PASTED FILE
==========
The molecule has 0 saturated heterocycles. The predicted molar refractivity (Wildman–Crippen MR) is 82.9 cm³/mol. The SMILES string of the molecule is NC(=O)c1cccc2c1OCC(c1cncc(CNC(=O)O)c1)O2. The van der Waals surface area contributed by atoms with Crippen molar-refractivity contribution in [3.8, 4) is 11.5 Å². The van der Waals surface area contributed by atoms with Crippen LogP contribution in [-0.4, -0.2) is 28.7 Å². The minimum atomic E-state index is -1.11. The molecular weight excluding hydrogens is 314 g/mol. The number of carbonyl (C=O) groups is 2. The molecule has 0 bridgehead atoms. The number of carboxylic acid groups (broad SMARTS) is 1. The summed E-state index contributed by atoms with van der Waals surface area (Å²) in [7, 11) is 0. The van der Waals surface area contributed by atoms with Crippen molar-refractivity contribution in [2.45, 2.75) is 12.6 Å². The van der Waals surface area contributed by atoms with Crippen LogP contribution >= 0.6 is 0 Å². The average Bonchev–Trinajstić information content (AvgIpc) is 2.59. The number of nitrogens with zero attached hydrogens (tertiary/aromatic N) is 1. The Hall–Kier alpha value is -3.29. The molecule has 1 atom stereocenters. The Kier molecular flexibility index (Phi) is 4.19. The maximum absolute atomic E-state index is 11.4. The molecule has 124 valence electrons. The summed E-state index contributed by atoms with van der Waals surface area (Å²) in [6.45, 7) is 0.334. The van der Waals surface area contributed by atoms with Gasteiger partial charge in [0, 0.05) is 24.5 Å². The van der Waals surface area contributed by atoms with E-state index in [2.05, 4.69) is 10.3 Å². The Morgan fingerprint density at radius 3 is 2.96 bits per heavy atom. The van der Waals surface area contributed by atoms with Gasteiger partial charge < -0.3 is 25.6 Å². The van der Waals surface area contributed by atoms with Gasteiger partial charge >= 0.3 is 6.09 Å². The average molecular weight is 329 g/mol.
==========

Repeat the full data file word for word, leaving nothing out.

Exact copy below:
The molecule has 0 saturated heterocycles. The predicted molar refractivity (Wildman–Crippen MR) is 82.9 cm³/mol. The SMILES string of the molecule is NC(=O)c1cccc2c1OCC(c1cncc(CNC(=O)O)c1)O2. The van der Waals surface area contributed by atoms with Crippen molar-refractivity contribution in [3.8, 4) is 11.5 Å². The van der Waals surface area contributed by atoms with Crippen LogP contribution in [-0.4, -0.2) is 28.7 Å². The minimum atomic E-state index is -1.11. The molecular weight excluding hydrogens is 314 g/mol. The number of carbonyl (C=O) groups is 2. The molecule has 0 bridgehead atoms. The number of carboxylic acid groups (broad SMARTS) is 1. The summed E-state index contributed by atoms with van der Waals surface area (Å²) in [7, 11) is 0. The van der Waals surface area contributed by atoms with Crippen molar-refractivity contribution in [2.45, 2.75) is 12.6 Å². The van der Waals surface area contributed by atoms with Crippen LogP contribution >= 0.6 is 0 Å². The average Bonchev–Trinajstić information content (AvgIpc) is 2.59. The number of nitrogens with zero attached hydrogens (tertiary/aromatic N) is 1. The Hall–Kier alpha value is -3.29. The molecule has 1 atom stereocenters. The Kier molecular flexibility index (Phi) is 4.19. The maximum absolute atomic E-state index is 11.4. The molecule has 124 valence electrons. The summed E-state index contributed by atoms with van der Waals surface area (Å²) in [6.45, 7) is 0.334. The van der Waals surface area contributed by atoms with Gasteiger partial charge in [0, 0.05) is 24.5 Å². The van der Waals surface area contributed by atoms with E-state index in [2.05, 4.69) is 10.3 Å². The Morgan fingerprint density at radius 3 is 2.96 bits per heavy atom. The van der Waals surface area contributed by atoms with Gasteiger partial charge < -0.3 is 25.6 Å². The van der Waals surface area contributed by atoms with Gasteiger partial charge >= 0.3 is 6.09 Å². The average molecular weight is 329 g/mol.